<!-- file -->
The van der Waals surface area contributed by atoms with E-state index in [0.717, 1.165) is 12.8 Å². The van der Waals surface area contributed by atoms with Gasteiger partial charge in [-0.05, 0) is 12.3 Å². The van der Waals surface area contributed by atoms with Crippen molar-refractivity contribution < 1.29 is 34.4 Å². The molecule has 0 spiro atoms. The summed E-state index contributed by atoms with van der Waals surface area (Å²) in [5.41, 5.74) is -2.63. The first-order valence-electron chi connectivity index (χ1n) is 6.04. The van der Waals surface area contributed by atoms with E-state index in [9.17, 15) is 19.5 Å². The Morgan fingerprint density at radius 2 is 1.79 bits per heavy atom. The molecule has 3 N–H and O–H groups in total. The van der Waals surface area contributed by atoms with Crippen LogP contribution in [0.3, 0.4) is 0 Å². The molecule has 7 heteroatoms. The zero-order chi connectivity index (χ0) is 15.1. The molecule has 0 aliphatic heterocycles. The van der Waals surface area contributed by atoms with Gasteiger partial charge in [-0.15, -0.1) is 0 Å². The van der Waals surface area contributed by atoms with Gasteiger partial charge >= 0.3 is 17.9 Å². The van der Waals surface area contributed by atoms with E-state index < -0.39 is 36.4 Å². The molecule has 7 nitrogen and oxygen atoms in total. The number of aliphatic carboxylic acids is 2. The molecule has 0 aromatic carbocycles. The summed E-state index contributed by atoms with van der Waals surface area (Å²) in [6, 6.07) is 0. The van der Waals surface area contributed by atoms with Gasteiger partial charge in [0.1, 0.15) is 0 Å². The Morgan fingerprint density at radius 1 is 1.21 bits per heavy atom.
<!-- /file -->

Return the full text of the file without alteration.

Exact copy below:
The van der Waals surface area contributed by atoms with E-state index in [0.717, 1.165) is 12.8 Å². The van der Waals surface area contributed by atoms with Gasteiger partial charge in [-0.05, 0) is 12.3 Å². The van der Waals surface area contributed by atoms with Crippen molar-refractivity contribution < 1.29 is 34.4 Å². The molecule has 0 spiro atoms. The summed E-state index contributed by atoms with van der Waals surface area (Å²) in [5.41, 5.74) is -2.63. The first-order valence-electron chi connectivity index (χ1n) is 6.04. The van der Waals surface area contributed by atoms with E-state index in [9.17, 15) is 19.5 Å². The Morgan fingerprint density at radius 2 is 1.79 bits per heavy atom. The molecule has 3 N–H and O–H groups in total. The van der Waals surface area contributed by atoms with Crippen LogP contribution in [0.3, 0.4) is 0 Å². The molecule has 7 heteroatoms. The zero-order chi connectivity index (χ0) is 15.1. The molecule has 0 aliphatic heterocycles. The van der Waals surface area contributed by atoms with Gasteiger partial charge in [-0.15, -0.1) is 0 Å². The van der Waals surface area contributed by atoms with Gasteiger partial charge >= 0.3 is 17.9 Å². The van der Waals surface area contributed by atoms with E-state index < -0.39 is 36.4 Å². The molecule has 7 nitrogen and oxygen atoms in total. The number of aliphatic carboxylic acids is 2. The molecule has 0 aromatic carbocycles. The summed E-state index contributed by atoms with van der Waals surface area (Å²) in [6, 6.07) is 0. The van der Waals surface area contributed by atoms with Gasteiger partial charge in [0.1, 0.15) is 0 Å². The Morgan fingerprint density at radius 1 is 1.21 bits per heavy atom.